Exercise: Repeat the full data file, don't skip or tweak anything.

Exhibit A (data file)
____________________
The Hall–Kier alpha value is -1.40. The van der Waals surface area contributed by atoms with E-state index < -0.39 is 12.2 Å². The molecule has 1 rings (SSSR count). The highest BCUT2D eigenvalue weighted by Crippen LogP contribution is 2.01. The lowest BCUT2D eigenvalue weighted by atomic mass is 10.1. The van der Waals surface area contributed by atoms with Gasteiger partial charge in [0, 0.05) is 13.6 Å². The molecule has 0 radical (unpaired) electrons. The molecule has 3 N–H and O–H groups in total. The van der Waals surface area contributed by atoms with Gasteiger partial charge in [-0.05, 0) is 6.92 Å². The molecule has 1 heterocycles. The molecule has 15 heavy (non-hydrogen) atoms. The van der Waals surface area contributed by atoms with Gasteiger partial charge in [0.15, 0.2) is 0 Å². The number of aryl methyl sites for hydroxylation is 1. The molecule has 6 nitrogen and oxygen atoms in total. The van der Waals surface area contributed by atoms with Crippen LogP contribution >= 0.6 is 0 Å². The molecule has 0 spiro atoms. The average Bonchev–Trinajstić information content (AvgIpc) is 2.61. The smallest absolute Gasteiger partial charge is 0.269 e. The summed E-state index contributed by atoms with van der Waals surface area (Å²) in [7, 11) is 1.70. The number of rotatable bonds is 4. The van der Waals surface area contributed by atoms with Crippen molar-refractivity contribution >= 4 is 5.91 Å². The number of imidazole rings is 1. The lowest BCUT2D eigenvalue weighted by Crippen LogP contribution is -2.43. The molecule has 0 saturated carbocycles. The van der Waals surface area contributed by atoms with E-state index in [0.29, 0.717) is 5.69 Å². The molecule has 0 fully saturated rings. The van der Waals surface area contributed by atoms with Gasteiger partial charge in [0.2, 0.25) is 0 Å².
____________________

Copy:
The Hall–Kier alpha value is -1.40. The van der Waals surface area contributed by atoms with E-state index < -0.39 is 12.2 Å². The molecule has 1 rings (SSSR count). The highest BCUT2D eigenvalue weighted by Crippen LogP contribution is 2.01. The lowest BCUT2D eigenvalue weighted by atomic mass is 10.1. The van der Waals surface area contributed by atoms with Gasteiger partial charge in [0, 0.05) is 13.6 Å². The molecule has 0 radical (unpaired) electrons. The molecule has 3 N–H and O–H groups in total. The van der Waals surface area contributed by atoms with Gasteiger partial charge in [-0.05, 0) is 6.92 Å². The molecule has 1 heterocycles. The molecule has 15 heavy (non-hydrogen) atoms. The van der Waals surface area contributed by atoms with Gasteiger partial charge in [0.15, 0.2) is 0 Å². The number of aryl methyl sites for hydroxylation is 1. The molecule has 6 nitrogen and oxygen atoms in total. The van der Waals surface area contributed by atoms with Crippen LogP contribution >= 0.6 is 0 Å². The molecule has 0 spiro atoms. The average Bonchev–Trinajstić information content (AvgIpc) is 2.61. The smallest absolute Gasteiger partial charge is 0.269 e. The summed E-state index contributed by atoms with van der Waals surface area (Å²) in [7, 11) is 1.70. The number of rotatable bonds is 4. The van der Waals surface area contributed by atoms with Crippen molar-refractivity contribution >= 4 is 5.91 Å². The number of imidazole rings is 1. The lowest BCUT2D eigenvalue weighted by Crippen LogP contribution is -2.43. The molecule has 0 saturated carbocycles. The van der Waals surface area contributed by atoms with E-state index in [0.29, 0.717) is 5.69 Å². The molecule has 0 fully saturated rings. The van der Waals surface area contributed by atoms with Gasteiger partial charge in [0.2, 0.25) is 0 Å².